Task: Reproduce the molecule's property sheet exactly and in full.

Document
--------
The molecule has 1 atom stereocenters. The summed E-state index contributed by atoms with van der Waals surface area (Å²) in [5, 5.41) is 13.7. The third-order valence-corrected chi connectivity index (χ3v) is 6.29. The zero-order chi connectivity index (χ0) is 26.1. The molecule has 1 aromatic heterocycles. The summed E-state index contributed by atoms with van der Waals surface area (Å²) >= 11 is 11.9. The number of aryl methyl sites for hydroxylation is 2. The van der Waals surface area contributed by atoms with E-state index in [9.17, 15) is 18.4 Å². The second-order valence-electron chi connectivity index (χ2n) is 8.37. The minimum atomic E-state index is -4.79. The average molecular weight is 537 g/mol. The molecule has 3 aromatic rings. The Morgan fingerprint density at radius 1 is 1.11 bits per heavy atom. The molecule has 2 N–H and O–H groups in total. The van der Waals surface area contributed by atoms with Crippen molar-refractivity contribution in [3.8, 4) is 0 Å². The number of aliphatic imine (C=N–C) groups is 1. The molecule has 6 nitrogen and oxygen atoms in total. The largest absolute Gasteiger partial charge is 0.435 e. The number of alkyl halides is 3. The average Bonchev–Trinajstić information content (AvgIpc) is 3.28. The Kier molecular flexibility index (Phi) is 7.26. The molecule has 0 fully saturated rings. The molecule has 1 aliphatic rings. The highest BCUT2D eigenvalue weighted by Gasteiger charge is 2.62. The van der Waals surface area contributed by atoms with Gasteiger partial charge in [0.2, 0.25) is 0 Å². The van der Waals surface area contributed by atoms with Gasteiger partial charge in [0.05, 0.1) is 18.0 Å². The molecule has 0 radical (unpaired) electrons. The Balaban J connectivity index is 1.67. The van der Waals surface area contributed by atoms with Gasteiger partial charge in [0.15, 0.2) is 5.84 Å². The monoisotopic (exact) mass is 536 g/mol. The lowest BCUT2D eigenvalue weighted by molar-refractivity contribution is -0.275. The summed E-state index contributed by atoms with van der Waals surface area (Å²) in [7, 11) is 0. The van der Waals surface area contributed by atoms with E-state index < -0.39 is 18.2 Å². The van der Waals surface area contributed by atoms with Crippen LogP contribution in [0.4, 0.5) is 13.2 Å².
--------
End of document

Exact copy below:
The molecule has 1 atom stereocenters. The summed E-state index contributed by atoms with van der Waals surface area (Å²) in [5, 5.41) is 13.7. The third-order valence-corrected chi connectivity index (χ3v) is 6.29. The zero-order chi connectivity index (χ0) is 26.1. The molecule has 1 aromatic heterocycles. The summed E-state index contributed by atoms with van der Waals surface area (Å²) >= 11 is 11.9. The number of aryl methyl sites for hydroxylation is 2. The van der Waals surface area contributed by atoms with E-state index in [9.17, 15) is 18.4 Å². The second-order valence-electron chi connectivity index (χ2n) is 8.37. The minimum atomic E-state index is -4.79. The average molecular weight is 537 g/mol. The molecule has 3 aromatic rings. The Morgan fingerprint density at radius 1 is 1.11 bits per heavy atom. The molecule has 2 N–H and O–H groups in total. The van der Waals surface area contributed by atoms with Crippen molar-refractivity contribution in [3.8, 4) is 0 Å². The number of aliphatic imine (C=N–C) groups is 1. The molecule has 6 nitrogen and oxygen atoms in total. The largest absolute Gasteiger partial charge is 0.435 e. The number of alkyl halides is 3. The average Bonchev–Trinajstić information content (AvgIpc) is 3.28. The Kier molecular flexibility index (Phi) is 7.26. The molecule has 0 fully saturated rings. The molecule has 1 aliphatic rings. The highest BCUT2D eigenvalue weighted by Gasteiger charge is 2.62. The van der Waals surface area contributed by atoms with Gasteiger partial charge in [0.2, 0.25) is 0 Å². The van der Waals surface area contributed by atoms with Gasteiger partial charge in [0.05, 0.1) is 18.0 Å². The molecule has 0 radical (unpaired) electrons. The Balaban J connectivity index is 1.67. The van der Waals surface area contributed by atoms with Gasteiger partial charge in [0.15, 0.2) is 5.84 Å². The monoisotopic (exact) mass is 536 g/mol. The lowest BCUT2D eigenvalue weighted by molar-refractivity contribution is -0.275. The summed E-state index contributed by atoms with van der Waals surface area (Å²) in [7, 11) is 0. The van der Waals surface area contributed by atoms with E-state index < -0.39 is 18.2 Å². The van der Waals surface area contributed by atoms with Crippen LogP contribution in [0.4, 0.5) is 13.2 Å².